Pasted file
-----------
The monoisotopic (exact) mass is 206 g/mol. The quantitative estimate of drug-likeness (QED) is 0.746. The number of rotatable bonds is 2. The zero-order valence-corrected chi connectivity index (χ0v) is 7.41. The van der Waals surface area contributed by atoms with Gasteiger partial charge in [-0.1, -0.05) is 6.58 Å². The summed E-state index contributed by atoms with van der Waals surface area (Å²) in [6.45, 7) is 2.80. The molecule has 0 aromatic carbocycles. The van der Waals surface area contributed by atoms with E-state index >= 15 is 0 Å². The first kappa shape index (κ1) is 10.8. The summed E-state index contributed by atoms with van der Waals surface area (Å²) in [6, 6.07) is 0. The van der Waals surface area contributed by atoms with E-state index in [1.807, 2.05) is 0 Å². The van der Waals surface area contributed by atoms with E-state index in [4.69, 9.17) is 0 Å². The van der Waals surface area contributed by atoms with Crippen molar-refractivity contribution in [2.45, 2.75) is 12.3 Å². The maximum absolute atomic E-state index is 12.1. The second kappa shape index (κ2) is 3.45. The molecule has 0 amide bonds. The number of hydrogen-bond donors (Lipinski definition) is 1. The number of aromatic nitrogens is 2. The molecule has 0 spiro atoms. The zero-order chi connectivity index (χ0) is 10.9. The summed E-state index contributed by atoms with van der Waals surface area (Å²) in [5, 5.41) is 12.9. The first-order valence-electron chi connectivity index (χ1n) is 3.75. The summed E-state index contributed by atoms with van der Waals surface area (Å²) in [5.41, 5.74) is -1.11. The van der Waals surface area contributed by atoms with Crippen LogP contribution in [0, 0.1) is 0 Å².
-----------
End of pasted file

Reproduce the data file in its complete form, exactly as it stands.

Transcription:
The monoisotopic (exact) mass is 206 g/mol. The quantitative estimate of drug-likeness (QED) is 0.746. The number of rotatable bonds is 2. The zero-order valence-corrected chi connectivity index (χ0v) is 7.41. The van der Waals surface area contributed by atoms with Gasteiger partial charge in [-0.1, -0.05) is 6.58 Å². The summed E-state index contributed by atoms with van der Waals surface area (Å²) in [6.45, 7) is 2.80. The molecule has 0 aromatic carbocycles. The van der Waals surface area contributed by atoms with E-state index >= 15 is 0 Å². The first kappa shape index (κ1) is 10.8. The summed E-state index contributed by atoms with van der Waals surface area (Å²) in [6, 6.07) is 0. The van der Waals surface area contributed by atoms with E-state index in [1.807, 2.05) is 0 Å². The van der Waals surface area contributed by atoms with E-state index in [4.69, 9.17) is 0 Å². The van der Waals surface area contributed by atoms with Crippen molar-refractivity contribution in [2.45, 2.75) is 12.3 Å². The maximum absolute atomic E-state index is 12.1. The second kappa shape index (κ2) is 3.45. The molecule has 0 amide bonds. The number of hydrogen-bond donors (Lipinski definition) is 1. The number of aromatic nitrogens is 2. The molecule has 0 spiro atoms. The zero-order chi connectivity index (χ0) is 10.9. The summed E-state index contributed by atoms with van der Waals surface area (Å²) in [5, 5.41) is 12.9. The first-order valence-electron chi connectivity index (χ1n) is 3.75. The summed E-state index contributed by atoms with van der Waals surface area (Å²) in [5.41, 5.74) is -1.11. The van der Waals surface area contributed by atoms with Crippen LogP contribution in [0, 0.1) is 0 Å².